Programme Specification (2017/18 Intake)
This specification provides a concise summary of the main features of the programme and the learning outcomes that a typical student might reasonably be expected to achieve and demonstrate if they take full advantage of the learning opportunities that are provided.
More detailed information about the learning outcomes, content and teaching, learning and assessment methods are published in the School Handbook, and each module code below is linked to its detailed description.
10. Programme structures and requirements, levels, modules, credits and awards
This programme is studied in three 'stages' usually over three years, each divided into two semesters, and is University-based throughout that time. School of Physics programmes have a Stage 1 year structured so that transfers between programmes are straightforward in most cases.
The programme is divided into units of study called modules. The credit rating of a module is proportional to the total workload. 1 credit is nominally equivalent to 10 hours of work. The 'level' of a module indicates its position in the progressive development of academic cognitive abilities, and/or practical skills. An 'elective' is an unspecified module that allows the student to broaden their education, e.g. by learning a foreign language. More details are given in the published module descriptors.
The following tables describe the programme planned for delivery to students commencing Stage 1 in the academic year 2017/18. Some modules will be updated or replaced in future years as a consequence of normal programme development activity, and staff rotation.
This programme is intended to:
The Department of Physics and Astronomy intends to provide students taking this programme with:
12. Programme outcomes
On successful completion of this programme, it is intended that the student should be able to demonstrate:
Reference points used to construct this specification:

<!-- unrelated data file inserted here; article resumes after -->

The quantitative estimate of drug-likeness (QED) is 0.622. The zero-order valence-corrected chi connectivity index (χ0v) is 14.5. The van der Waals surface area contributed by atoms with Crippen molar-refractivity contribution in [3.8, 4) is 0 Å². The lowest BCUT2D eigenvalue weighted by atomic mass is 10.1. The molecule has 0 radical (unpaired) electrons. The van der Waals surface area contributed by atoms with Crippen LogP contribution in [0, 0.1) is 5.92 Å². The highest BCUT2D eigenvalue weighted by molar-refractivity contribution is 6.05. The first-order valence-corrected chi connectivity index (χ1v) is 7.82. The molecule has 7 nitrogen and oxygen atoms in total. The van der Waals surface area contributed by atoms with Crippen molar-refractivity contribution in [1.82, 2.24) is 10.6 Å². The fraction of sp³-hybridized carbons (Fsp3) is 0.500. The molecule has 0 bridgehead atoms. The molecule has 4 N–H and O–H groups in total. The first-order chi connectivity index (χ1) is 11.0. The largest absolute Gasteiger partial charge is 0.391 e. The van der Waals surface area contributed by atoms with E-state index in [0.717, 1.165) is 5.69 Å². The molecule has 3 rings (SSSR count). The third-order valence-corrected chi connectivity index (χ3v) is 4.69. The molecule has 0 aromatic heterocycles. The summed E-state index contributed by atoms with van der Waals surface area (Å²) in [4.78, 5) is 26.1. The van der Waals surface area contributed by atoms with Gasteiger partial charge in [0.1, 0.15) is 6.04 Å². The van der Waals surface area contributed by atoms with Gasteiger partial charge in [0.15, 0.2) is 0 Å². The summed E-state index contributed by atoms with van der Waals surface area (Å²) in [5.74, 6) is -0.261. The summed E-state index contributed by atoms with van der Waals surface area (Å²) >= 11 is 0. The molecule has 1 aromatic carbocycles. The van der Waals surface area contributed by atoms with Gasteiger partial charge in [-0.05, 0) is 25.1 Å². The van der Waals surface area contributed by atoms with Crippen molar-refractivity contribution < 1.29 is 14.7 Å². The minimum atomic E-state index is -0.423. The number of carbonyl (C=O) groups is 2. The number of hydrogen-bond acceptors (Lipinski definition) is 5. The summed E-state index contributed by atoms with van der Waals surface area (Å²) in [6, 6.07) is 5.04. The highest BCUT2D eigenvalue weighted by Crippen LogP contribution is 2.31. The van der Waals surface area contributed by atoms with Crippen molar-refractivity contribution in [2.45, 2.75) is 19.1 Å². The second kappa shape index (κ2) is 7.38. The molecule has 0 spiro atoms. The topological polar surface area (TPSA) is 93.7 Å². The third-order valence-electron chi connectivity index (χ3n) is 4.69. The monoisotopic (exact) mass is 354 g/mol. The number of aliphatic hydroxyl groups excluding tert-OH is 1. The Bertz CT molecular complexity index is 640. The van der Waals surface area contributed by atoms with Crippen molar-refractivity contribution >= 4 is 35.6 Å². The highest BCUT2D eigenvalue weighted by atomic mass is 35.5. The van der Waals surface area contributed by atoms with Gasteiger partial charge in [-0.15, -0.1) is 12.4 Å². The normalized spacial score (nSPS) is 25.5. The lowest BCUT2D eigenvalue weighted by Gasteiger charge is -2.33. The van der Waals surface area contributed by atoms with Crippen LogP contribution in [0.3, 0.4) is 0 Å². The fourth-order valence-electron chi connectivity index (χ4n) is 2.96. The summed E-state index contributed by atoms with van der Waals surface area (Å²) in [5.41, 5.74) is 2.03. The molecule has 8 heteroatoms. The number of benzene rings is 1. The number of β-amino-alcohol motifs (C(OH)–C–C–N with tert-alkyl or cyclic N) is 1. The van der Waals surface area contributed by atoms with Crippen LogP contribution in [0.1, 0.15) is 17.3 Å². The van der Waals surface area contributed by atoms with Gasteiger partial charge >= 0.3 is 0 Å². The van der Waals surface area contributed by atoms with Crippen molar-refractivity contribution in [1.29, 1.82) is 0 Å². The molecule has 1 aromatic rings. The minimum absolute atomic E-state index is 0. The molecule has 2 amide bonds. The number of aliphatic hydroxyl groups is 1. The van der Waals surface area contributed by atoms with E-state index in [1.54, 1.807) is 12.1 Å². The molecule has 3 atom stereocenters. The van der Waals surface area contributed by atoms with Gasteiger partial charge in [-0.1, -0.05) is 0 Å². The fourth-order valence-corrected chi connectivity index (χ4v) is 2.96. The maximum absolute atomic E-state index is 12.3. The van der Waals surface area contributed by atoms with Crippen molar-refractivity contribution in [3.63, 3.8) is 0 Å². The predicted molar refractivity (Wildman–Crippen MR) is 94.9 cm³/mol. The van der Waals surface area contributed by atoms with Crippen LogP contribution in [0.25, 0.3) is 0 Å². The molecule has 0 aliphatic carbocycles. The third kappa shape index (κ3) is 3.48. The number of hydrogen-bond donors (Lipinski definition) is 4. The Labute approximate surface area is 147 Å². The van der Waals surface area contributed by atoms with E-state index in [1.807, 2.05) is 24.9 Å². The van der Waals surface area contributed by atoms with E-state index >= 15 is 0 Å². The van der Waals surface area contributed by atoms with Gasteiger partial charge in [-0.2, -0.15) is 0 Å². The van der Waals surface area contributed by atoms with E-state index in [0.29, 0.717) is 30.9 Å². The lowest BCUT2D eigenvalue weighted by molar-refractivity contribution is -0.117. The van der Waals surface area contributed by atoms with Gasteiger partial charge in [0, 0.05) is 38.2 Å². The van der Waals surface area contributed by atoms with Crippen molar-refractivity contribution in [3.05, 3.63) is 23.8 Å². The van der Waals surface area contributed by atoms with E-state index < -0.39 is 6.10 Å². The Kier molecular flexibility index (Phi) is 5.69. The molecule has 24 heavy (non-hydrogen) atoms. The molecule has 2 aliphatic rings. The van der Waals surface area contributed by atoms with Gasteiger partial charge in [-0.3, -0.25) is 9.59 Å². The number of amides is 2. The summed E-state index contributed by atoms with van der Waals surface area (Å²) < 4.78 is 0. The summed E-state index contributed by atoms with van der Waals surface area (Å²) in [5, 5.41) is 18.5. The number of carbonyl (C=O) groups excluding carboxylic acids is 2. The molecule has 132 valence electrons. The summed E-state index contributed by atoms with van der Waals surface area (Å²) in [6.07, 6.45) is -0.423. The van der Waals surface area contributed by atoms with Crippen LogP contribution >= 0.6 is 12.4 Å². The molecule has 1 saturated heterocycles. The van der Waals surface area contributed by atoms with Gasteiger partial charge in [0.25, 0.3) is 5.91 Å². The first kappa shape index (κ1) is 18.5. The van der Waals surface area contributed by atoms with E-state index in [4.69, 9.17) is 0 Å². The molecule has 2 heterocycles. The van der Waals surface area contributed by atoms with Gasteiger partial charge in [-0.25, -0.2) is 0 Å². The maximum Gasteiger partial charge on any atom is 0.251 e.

13. Teaching, learning and assessment methods
14. Support for students and students' learning
The University Library maintains its principal collections in the main library buildings on the Streatham and St Luke's campuses, together with a large library at Camborne School of Mines and a number of specialist collections in certain Schools. The total Library collection comprises over a million volumes and 3000 current periodical subscriptions.
Information Technology (IT) Services provide a wide range of services throughout the University including open access computer rooms, some of which are available 24 hours, 7 days a week. Helpdesks are maintained on the Streatham, St Luke's and CSM campuses, while most study bedrooms in halls and flats are linked via RESNET to the University's campus network. Additionally, the School of Physics has its own dedicated facilities.
The University provides a wide range of student support services including:
The University Careers Advisory Service provides expert advice to all students to enable them to plan their futures, through guidance interviews, psychometric testing, employer presentations, skills events, practice job interviews and CV preparation.
Teaching staff can be easily contacted by e-mail, telephone, letter, or in person.
Further information about the above services is published on the WWW.
The Department provides:
Candidates must satisfy the general admissions requirements of the University.